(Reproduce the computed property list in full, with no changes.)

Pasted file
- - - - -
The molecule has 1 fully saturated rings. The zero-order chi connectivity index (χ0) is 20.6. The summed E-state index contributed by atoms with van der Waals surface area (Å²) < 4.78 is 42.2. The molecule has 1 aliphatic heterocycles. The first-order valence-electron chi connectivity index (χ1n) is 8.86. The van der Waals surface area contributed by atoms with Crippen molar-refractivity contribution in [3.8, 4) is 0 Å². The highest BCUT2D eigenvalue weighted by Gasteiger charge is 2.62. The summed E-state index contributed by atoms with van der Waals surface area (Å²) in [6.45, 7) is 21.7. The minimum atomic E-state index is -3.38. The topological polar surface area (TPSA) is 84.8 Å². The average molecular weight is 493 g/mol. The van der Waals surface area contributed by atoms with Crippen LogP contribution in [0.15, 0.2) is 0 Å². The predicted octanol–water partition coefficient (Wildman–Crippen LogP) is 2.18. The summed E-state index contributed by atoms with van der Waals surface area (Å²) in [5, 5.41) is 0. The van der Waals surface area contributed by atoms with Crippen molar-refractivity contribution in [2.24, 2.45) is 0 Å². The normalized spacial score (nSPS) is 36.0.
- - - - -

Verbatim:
The molecule has 1 fully saturated rings. The zero-order chi connectivity index (χ0) is 20.6. The summed E-state index contributed by atoms with van der Waals surface area (Å²) < 4.78 is 42.2. The molecule has 1 aliphatic heterocycles. The first-order valence-electron chi connectivity index (χ1n) is 8.86. The van der Waals surface area contributed by atoms with Crippen molar-refractivity contribution in [3.8, 4) is 0 Å². The highest BCUT2D eigenvalue weighted by Gasteiger charge is 2.62. The summed E-state index contributed by atoms with van der Waals surface area (Å²) in [6.45, 7) is 21.7. The minimum atomic E-state index is -3.38. The topological polar surface area (TPSA) is 84.8 Å². The average molecular weight is 493 g/mol. The van der Waals surface area contributed by atoms with Crippen LogP contribution in [0.15, 0.2) is 0 Å². The predicted octanol–water partition coefficient (Wildman–Crippen LogP) is 2.18. The summed E-state index contributed by atoms with van der Waals surface area (Å²) in [5, 5.41) is 0. The van der Waals surface area contributed by atoms with Crippen molar-refractivity contribution in [2.24, 2.45) is 0 Å². The normalized spacial score (nSPS) is 36.0.